Amr Nabil / AP
A bodyguard protects popular Egyptian television satirist Bassem Youssef, who has come to be known as Egypt's Jon Stewart.
Bassem Youssef, a Egyptian satirist, has turned himself in after the country’s prosecutor-general issued an arrest warrant over allegations he insulted the president and Islam.
Youssef, known as Egypt’s version of “Daily Show” host Jon Stewart, was released after questioning on a bail of $2,200, an official in the prosecutor's office told Reuters on Sunday.
The comedian is accused, among other things, of undermining the standing of Islamist President Mohamed Mursi, Reuters said.
The questioning of the comedian has raised fears over freedom expression in the post-Mubarak Egypt.
The prosecutor general issued the arrest warrant after at least four legal complaints filed by Mursi supporters, the BBC reported.
"It is an escalation in an attempt to restrict space for critical expression," said Heba Morayef, Egypt director at Human Rights Watch told Reuters.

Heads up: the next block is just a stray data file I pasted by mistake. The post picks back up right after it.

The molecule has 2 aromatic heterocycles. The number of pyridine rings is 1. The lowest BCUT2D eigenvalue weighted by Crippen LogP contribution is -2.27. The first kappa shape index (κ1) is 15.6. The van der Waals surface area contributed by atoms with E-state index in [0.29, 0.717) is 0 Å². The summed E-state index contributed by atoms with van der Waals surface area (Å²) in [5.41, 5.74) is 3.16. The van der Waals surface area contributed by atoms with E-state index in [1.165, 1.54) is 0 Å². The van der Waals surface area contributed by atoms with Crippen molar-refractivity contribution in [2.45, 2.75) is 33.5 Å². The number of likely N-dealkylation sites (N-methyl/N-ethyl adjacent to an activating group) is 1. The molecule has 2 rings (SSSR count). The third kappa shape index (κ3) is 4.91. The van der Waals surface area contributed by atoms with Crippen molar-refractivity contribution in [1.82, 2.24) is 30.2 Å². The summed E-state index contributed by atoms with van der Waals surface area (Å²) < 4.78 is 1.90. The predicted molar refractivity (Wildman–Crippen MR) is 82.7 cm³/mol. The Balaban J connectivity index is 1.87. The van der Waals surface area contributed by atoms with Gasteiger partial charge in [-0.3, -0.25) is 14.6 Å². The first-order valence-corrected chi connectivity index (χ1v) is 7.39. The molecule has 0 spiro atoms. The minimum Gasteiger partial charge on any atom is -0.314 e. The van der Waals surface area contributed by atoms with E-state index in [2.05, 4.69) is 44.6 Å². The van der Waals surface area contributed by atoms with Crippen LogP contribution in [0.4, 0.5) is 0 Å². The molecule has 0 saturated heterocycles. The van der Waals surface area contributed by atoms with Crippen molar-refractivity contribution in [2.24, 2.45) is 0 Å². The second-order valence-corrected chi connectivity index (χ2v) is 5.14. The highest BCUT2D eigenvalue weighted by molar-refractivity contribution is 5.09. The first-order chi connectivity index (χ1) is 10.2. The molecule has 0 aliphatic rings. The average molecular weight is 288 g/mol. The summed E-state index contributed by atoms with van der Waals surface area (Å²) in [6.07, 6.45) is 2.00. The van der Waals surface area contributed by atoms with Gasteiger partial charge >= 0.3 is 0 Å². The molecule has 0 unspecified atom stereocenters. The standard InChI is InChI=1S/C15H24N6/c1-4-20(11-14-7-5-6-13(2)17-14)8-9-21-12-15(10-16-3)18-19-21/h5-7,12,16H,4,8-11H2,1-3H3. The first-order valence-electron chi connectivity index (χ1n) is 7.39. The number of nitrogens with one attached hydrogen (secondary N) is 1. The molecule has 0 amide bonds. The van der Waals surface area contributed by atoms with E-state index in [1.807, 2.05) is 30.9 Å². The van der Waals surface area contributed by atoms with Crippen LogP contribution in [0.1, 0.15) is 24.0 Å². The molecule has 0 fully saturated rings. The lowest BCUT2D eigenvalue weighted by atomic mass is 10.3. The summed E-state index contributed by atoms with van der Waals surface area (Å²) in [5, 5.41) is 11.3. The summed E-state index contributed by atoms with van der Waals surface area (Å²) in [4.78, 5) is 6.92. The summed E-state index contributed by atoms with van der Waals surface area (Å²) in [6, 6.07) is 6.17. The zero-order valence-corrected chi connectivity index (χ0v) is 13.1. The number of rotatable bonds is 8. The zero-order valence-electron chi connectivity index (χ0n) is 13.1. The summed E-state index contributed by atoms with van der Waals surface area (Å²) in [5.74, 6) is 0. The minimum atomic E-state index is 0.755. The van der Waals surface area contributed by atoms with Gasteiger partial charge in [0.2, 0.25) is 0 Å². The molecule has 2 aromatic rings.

Youssef's questioning came after the prosecutor general issued five arrest warrants for prominent political activists accused of inciting violence against the Muslim Brotherhood, the group that propelled Mursi to power in last year's election.
“The dilemma of Egypt’s new rulers is that they came to power as a result of a radical change in the country, but they refuse to accept other results of this change,” wrote Abdullah Kamal, an Egyptian analyst, on the website of news channel Al-Arabiya.
During a telephone interview with popular television anchor Lamees El-Hadidy on Saturday night, Youssef rejected the accusation that he had insulted Islam, the U.K.’s Daily Telegraph reported.
"If there is anyone who has insulted religion it is those who use Islam as a weapon for political reasons," he said.
Reuters contributed to this report.